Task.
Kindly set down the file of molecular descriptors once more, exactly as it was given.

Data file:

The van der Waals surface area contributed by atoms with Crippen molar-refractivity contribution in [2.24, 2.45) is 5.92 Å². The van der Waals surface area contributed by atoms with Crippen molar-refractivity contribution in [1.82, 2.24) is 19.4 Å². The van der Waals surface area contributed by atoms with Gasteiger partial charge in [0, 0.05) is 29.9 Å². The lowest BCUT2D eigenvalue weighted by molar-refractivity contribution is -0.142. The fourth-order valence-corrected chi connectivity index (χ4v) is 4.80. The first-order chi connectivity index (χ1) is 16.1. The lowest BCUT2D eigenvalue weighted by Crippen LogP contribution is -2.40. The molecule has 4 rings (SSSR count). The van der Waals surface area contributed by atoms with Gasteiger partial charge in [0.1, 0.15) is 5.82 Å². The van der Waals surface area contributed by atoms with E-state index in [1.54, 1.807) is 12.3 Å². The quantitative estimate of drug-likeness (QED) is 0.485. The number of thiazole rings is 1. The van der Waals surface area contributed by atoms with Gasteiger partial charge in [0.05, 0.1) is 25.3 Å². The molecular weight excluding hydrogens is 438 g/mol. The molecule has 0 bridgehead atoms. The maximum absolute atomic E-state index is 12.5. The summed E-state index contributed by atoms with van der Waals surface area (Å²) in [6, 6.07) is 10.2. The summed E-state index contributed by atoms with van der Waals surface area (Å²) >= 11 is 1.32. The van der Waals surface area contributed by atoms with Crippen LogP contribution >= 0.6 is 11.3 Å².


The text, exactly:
The van der Waals surface area contributed by atoms with Crippen molar-refractivity contribution in [2.24, 2.45) is 5.92 Å². The van der Waals surface area contributed by atoms with Crippen molar-refractivity contribution in [1.82, 2.24) is 19.4 Å². The van der Waals surface area contributed by atoms with Gasteiger partial charge in [0, 0.05) is 29.9 Å². The lowest BCUT2D eigenvalue weighted by molar-refractivity contribution is -0.142. The fourth-order valence-corrected chi connectivity index (χ4v) is 4.80. The first-order chi connectivity index (χ1) is 16.1. The lowest BCUT2D eigenvalue weighted by Crippen LogP contribution is -2.40. The molecule has 4 rings (SSSR count). The van der Waals surface area contributed by atoms with Gasteiger partial charge in [0.1, 0.15) is 5.82 Å². The van der Waals surface area contributed by atoms with E-state index in [1.54, 1.807) is 12.3 Å². The quantitative estimate of drug-likeness (QED) is 0.485. The number of thiazole rings is 1. The van der Waals surface area contributed by atoms with Gasteiger partial charge in [0.05, 0.1) is 25.3 Å². The molecular weight excluding hydrogens is 438 g/mol. The molecule has 0 bridgehead atoms. The maximum absolute atomic E-state index is 12.5. The summed E-state index contributed by atoms with van der Waals surface area (Å²) in [6, 6.07) is 10.2. The summed E-state index contributed by atoms with van der Waals surface area (Å²) >= 11 is 1.32. The van der Waals surface area contributed by atoms with Crippen LogP contribution >= 0.6 is 11.3 Å².